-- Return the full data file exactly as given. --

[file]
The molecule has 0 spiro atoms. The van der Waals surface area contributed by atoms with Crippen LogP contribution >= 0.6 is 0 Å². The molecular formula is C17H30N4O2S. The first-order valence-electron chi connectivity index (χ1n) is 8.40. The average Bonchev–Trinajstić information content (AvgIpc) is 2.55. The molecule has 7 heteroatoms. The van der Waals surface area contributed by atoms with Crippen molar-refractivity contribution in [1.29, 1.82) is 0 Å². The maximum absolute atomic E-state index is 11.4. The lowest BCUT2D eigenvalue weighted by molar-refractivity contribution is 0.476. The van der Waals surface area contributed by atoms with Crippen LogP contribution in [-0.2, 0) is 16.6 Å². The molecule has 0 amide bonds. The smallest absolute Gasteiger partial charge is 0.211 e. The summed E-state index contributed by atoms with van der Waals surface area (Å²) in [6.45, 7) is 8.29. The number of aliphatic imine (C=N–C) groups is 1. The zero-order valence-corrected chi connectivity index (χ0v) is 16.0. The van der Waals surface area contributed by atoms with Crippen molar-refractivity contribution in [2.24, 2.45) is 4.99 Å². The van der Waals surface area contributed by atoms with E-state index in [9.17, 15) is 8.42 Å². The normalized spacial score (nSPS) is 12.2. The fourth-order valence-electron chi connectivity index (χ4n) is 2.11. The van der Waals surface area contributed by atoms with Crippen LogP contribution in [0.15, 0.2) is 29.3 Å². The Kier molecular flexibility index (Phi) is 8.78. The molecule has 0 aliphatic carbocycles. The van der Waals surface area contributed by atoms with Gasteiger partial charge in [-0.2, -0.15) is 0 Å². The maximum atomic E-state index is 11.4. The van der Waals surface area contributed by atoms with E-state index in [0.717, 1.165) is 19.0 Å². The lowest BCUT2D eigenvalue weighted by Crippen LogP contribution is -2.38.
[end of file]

The molecule has 0 spiro atoms. The van der Waals surface area contributed by atoms with Crippen LogP contribution >= 0.6 is 0 Å². The molecular formula is C17H30N4O2S. The first-order valence-electron chi connectivity index (χ1n) is 8.40. The average Bonchev–Trinajstić information content (AvgIpc) is 2.55. The molecule has 7 heteroatoms. The van der Waals surface area contributed by atoms with Crippen molar-refractivity contribution in [1.29, 1.82) is 0 Å². The maximum absolute atomic E-state index is 11.4. The lowest BCUT2D eigenvalue weighted by molar-refractivity contribution is 0.476. The van der Waals surface area contributed by atoms with Crippen LogP contribution in [-0.2, 0) is 16.6 Å². The molecule has 0 amide bonds. The smallest absolute Gasteiger partial charge is 0.211 e. The summed E-state index contributed by atoms with van der Waals surface area (Å²) in [6.45, 7) is 8.29. The number of aliphatic imine (C=N–C) groups is 1. The zero-order valence-corrected chi connectivity index (χ0v) is 16.0. The van der Waals surface area contributed by atoms with Crippen molar-refractivity contribution in [2.24, 2.45) is 4.99 Å². The van der Waals surface area contributed by atoms with E-state index in [9.17, 15) is 8.42 Å². The normalized spacial score (nSPS) is 12.2. The fourth-order valence-electron chi connectivity index (χ4n) is 2.11. The van der Waals surface area contributed by atoms with Crippen LogP contribution in [0.15, 0.2) is 29.3 Å². The Kier molecular flexibility index (Phi) is 8.78. The molecule has 0 aliphatic carbocycles. The van der Waals surface area contributed by atoms with Gasteiger partial charge in [-0.2, -0.15) is 0 Å². The maximum atomic E-state index is 11.4. The van der Waals surface area contributed by atoms with E-state index in [0.717, 1.165) is 19.0 Å². The lowest BCUT2D eigenvalue weighted by Crippen LogP contribution is -2.38.